Getting off Oil in Damariscotta
When people look for "a list of options" instead of an optimal, system-level energy solution for their houses, it betrays a perspective of buildings as collections of optional parts. If one proposed, as the most economical option, the purchase of your next automobile from NAPA Auto Parts for assembly in the back yard, one would likely be considered a bit of a nut. Yet that is the exact counterpart of looking for the cheapest "parts list" for improving a house. In the real world nothing can be "externalized": everything – gasoline spilled into wetlands, a badly built building – has a price someone will end up paying. Be they due to tradition, misguided economies, or just plain not knowing any better, you will pay for your home’s shortcomings just the same. We either pay what it costs to correct mistakes of the past or stay stuck with them. And the sooner we pay to correct those mistakes, the less being stuck with them will cost.
Every house deserves a thoughtful, comprehensive set of energy solutions. Our early 20th century Damariscotta house, for example, burned 916 gallons of oil plus 2 cords of wood for winter heating at the time of our 2010 energy audit. Since then, with a systemic plan in mind to cut our energy consumption by at least 75% and get off oil, we fabricated and installed double-glazed inside storm panels on all windows, insulated the basement ceiling and did some air sealing around the house. Though last winter was much colder than winter 2010, we only burned the equivalent of 808 gallons of oil, mostly wood pellets in a fireplace insert, cutting our fuel bill by 52%.
But handling 300 40 lb. pellet bags each winter, not to mention frequent cleanups of the stove, is an increasingly daunting prospect for old folks like us. We decided against continuing with the pellet insert and explored converting to a pellet-fired boiler instead. It would feed itself automatically from a bin filled up periodically by a bulk delivery truck. Installed cost came to $15,784, including materials for the support structure of the pellet-silo kit. Neat system, reasonable cost, good match for our hydronic heating system. Unfortunately, we would also have to pay for lining the chimney and removal of the oil fired boiler and tank. Even with a $5,000 rebate, the net cost rose to almost $17,000.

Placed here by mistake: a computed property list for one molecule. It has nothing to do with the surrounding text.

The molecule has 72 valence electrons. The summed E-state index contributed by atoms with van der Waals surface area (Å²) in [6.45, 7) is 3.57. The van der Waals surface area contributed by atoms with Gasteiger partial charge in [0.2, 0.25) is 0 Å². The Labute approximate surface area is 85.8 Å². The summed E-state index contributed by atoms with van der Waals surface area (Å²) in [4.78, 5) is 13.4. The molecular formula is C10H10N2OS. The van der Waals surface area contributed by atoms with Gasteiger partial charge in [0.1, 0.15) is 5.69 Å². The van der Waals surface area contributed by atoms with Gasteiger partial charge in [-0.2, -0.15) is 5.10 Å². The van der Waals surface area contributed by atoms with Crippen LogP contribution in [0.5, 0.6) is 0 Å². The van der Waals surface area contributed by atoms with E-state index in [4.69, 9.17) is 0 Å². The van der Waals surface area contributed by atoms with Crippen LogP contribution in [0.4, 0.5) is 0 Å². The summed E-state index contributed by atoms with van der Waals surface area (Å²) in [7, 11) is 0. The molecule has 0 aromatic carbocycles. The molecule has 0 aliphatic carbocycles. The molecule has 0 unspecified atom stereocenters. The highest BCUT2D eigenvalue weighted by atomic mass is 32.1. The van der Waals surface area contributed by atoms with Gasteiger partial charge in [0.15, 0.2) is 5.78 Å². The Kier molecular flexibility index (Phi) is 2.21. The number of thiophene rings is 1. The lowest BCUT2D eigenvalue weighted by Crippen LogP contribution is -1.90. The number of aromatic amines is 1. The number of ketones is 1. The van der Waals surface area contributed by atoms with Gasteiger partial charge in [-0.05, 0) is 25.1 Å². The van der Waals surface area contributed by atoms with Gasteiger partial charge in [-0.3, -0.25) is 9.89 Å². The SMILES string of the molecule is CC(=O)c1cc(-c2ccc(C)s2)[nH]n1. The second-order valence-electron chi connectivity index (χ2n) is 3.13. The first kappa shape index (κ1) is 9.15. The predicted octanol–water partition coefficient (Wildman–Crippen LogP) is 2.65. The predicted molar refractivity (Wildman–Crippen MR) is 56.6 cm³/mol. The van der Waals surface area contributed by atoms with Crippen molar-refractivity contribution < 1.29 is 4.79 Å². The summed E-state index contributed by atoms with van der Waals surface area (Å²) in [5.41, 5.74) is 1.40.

Next we explored geothermal heating. Great concept, combining a high efficiency heat pump with constant ground temperature as its heat source. But the bore hole would have cost more than the heat pump, we would have had to install expensive duct work in virtually every room, and there would have been landscaping costs as well. Total price, including removal of old equipment: $28,583
Today our 4.08kW solar system of sixteen 255 Watt Canadian monosilicon photovoltaic panels delivers up to 600 volts of direct current (depending on sunlight intensity) to a German-made inverter, which converts it to standard 220/240 V 60Hz alternating current, compatible with the public power grid. The inverter is connected to the main power panel of the house through a circuit breaker. The system can be monitored remotely via the Internet, or through a display at the inverter. Power is generated with no moving parts, no noise. There is some power available even when it is raining -- as long as there is daylight. Such systems perform at their peak during the greatest power demand times of summer. This permits us to build up a lot of credit with CMP, to be used during the winter heating season.
Having forsworn oil, we will now heat with a mini-split electric heat-pump (with wood back-up, if needed). The motivation to install this system was simple: we couldn't afford not to do it. According to the latest EIA figures, it costs $37.17 per million Btus to heat with oil, compared with $19.43 with wood pellets and only $14.62 with an air source heat-pump. To comfort-heat our house takes about 140 million Btus of heat per year, i.e. $5,203 with oil, $2,720 with wood pellets, and $2,047 with the heat-pump. Our savings, compared to heating with oil, will be $3,156 per year, not counting any oil price inflation. The installed cost of the heat-pump, less a $500 rebate has been $3,397. The solar PV system is expected to feed into the grid 5,012 kWh of renewably generated electricity per year, resulting in an annual credit of over $800 against our electric bill, increasing annual cost savings to $4,197. The net cost of the solar system, after discounts/tax credits, was $8,584 installed, for a combined total outlay of $11,981. Our system will therefore pay for itself in less than 3 years. Just as important: the PV system alone will reduce our carbon emissions by 4,601 lbs. annually, in addition to the 21,250 lbs. reduction from not burning oil for heating. That's 12.93 tons of carbon dioxide reduction per year.
Additional economies will be realized from yet to be undertaken improvements to the house, reducing the heating load further. I’ll throw in summer cooling as a bonus.